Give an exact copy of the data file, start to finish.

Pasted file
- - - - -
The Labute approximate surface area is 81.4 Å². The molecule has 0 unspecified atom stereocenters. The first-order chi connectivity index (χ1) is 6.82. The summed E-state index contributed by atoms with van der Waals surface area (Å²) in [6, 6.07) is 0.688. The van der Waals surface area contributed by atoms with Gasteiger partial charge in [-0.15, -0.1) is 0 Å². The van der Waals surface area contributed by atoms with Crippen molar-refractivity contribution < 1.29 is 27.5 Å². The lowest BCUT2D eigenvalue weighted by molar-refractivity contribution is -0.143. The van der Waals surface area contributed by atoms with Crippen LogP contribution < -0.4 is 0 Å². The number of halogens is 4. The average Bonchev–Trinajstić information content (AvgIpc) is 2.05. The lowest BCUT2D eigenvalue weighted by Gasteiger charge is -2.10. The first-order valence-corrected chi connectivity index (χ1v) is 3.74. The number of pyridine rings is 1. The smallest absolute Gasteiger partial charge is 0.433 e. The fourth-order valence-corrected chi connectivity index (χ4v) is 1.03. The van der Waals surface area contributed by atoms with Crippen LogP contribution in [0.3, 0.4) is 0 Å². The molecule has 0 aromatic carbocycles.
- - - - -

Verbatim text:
The Labute approximate surface area is 81.4 Å². The molecule has 0 unspecified atom stereocenters. The first-order chi connectivity index (χ1) is 6.82. The summed E-state index contributed by atoms with van der Waals surface area (Å²) in [6, 6.07) is 0.688. The van der Waals surface area contributed by atoms with Gasteiger partial charge in [-0.15, -0.1) is 0 Å². The van der Waals surface area contributed by atoms with Crippen molar-refractivity contribution < 1.29 is 27.5 Å². The lowest BCUT2D eigenvalue weighted by molar-refractivity contribution is -0.143. The van der Waals surface area contributed by atoms with Crippen LogP contribution < -0.4 is 0 Å². The number of halogens is 4. The average Bonchev–Trinajstić information content (AvgIpc) is 2.05. The lowest BCUT2D eigenvalue weighted by Gasteiger charge is -2.10. The first-order valence-corrected chi connectivity index (χ1v) is 3.74. The number of pyridine rings is 1. The smallest absolute Gasteiger partial charge is 0.433 e. The fourth-order valence-corrected chi connectivity index (χ4v) is 1.03. The van der Waals surface area contributed by atoms with Crippen LogP contribution in [0.3, 0.4) is 0 Å². The molecule has 0 aromatic carbocycles.